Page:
Secondary Logo

Journal Logo


Adult black dot tinea capitis caused by Trichophyton tonsurans complicated with herpes zoster

Zheng, Yu-Shi1,2; Zhou, Xian-Yi1; Luo, Juan1,2; Hu, Yong-Xuan1; Liu, Kang-Xing1; Mao, Zu-Hao1; Wu, Zhong1

Section Editor(s): Shi, Qiang

Author Information
doi: 10.1097/CM9.0000000000000567
  • Open

To the Editor: Tinea capitis (TC) is a common superficial fungal infection of the scalp, and the pathogens vary with geography and socioeconomic status.[1] We described a case of TC caused by Trichophyton tonsurans and subsequently accompanied by herpes zoster.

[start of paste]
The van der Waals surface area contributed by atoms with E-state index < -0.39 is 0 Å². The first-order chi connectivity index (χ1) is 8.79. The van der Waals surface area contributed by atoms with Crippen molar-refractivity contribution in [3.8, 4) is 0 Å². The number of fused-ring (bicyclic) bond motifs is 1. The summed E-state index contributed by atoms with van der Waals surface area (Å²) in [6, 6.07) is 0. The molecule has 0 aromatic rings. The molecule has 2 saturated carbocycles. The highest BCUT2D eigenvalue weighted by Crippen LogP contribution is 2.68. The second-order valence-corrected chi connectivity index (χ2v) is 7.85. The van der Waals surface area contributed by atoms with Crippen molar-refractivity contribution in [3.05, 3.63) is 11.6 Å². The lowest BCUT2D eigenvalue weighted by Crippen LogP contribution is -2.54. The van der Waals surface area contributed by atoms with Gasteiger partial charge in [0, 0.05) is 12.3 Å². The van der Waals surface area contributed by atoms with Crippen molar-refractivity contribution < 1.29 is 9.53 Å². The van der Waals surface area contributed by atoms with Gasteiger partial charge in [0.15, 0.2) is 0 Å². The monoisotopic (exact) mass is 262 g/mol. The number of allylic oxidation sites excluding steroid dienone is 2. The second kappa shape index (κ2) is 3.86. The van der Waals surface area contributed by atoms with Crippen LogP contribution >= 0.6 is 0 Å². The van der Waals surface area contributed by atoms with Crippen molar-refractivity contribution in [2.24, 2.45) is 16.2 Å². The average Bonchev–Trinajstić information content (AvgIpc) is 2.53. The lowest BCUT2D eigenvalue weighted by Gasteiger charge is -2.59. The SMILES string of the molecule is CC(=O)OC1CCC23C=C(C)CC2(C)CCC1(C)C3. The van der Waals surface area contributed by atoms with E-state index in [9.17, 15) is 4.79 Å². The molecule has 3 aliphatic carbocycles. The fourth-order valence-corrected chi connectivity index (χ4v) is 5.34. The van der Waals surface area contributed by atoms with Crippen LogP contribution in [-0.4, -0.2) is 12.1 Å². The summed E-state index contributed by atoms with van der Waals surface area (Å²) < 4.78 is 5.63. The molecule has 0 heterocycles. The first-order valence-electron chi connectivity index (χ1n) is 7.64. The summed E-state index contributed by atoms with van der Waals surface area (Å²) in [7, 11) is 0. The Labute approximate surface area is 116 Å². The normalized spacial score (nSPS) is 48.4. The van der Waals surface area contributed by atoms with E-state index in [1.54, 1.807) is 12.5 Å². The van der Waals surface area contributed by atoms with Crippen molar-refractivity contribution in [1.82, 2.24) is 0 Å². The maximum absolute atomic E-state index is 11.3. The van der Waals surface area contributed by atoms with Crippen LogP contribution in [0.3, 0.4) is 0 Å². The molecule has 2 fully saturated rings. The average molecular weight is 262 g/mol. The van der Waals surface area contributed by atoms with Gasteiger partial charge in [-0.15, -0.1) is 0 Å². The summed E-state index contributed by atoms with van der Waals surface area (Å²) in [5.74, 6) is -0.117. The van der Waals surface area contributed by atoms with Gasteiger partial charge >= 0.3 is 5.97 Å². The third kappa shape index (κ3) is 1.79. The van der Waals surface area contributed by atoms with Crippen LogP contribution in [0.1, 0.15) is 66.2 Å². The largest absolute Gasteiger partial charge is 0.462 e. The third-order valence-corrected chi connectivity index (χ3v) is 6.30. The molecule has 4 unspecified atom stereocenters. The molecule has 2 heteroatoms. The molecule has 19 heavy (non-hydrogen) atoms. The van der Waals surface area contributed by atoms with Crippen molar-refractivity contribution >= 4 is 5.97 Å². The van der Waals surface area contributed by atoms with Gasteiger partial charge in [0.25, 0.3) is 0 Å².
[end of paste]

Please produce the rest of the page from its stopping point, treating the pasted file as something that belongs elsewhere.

A 53-year-old Chinese female who presented with a 3-month history of scalp erythema, scaling, and pruritus visited our department. Physical examination revealed erythema, escharosis, and multiple interspersed alopecia patches across the scalp [Fig. 1A]. The dermatoscopy showed scales and corkscrew hairs broken at a distance of 0.5 to 2.0 mm from the scalp with a black spot appearance [Fig. 1B]. Direct potassium hydroxide examination revealed septate hyphae in the scale samples and endothrix spores [Fig. 1C]. Hair stumps were plated in Sabouraud dextrose agar at 25°C for fungal culturing. On the 7th day, the colonies were round with flat edges, white powder on the surface, and brownish red on the back. We adhered cellophane to the surface of the colonies and observed under the microscope; there were abundant branched mycelia, with numerous cord shapes and a small number of pyriform microconidia, with some expanded into spheres. Macroconidia were typically visible with transverse septa and thin, curved walls [Fig. 1D]. After culturing for 2 weeks, the colony center was slightly convex, and the surface was covered with white villous mycelia with radial furrows [Fig. 1E]. The back was flat with a reddish-brown color [Fig. 1F]. Thick-walled spores were common under the microscope; articular spores were occasionally seen, and racquet hyphae were visible [Fig. 1G]. Microculture was further performed in potato dextrose agar medium at 25°C for 7 days; lateral microconidia and mycelia were observed under the microscope, and thick-walled spores were abundant [Fig. 1H]. The fungal strain was identified by DNA sequence analysis using internal transcribed spacer (ITS)-1 and ITS-4 primers, and the results showed a 98.1% consistency with T. tonsurans (GenBank accession number: AB220045.1). Broth microdilution anti-fungal susceptibility testing showed that the strain was sensitive to both terbinafine and itraconazole. After 2 weeks of anti-fungal treatment with oral terbinafine (0.25 g/day) and naftifine hydrochloride and ketoconazole cream (b.i.d.), the erythema and alopecia symptoms were alleviated [Fig. 1I], and subsequent fungal direct microscopy and culturing results were both negative.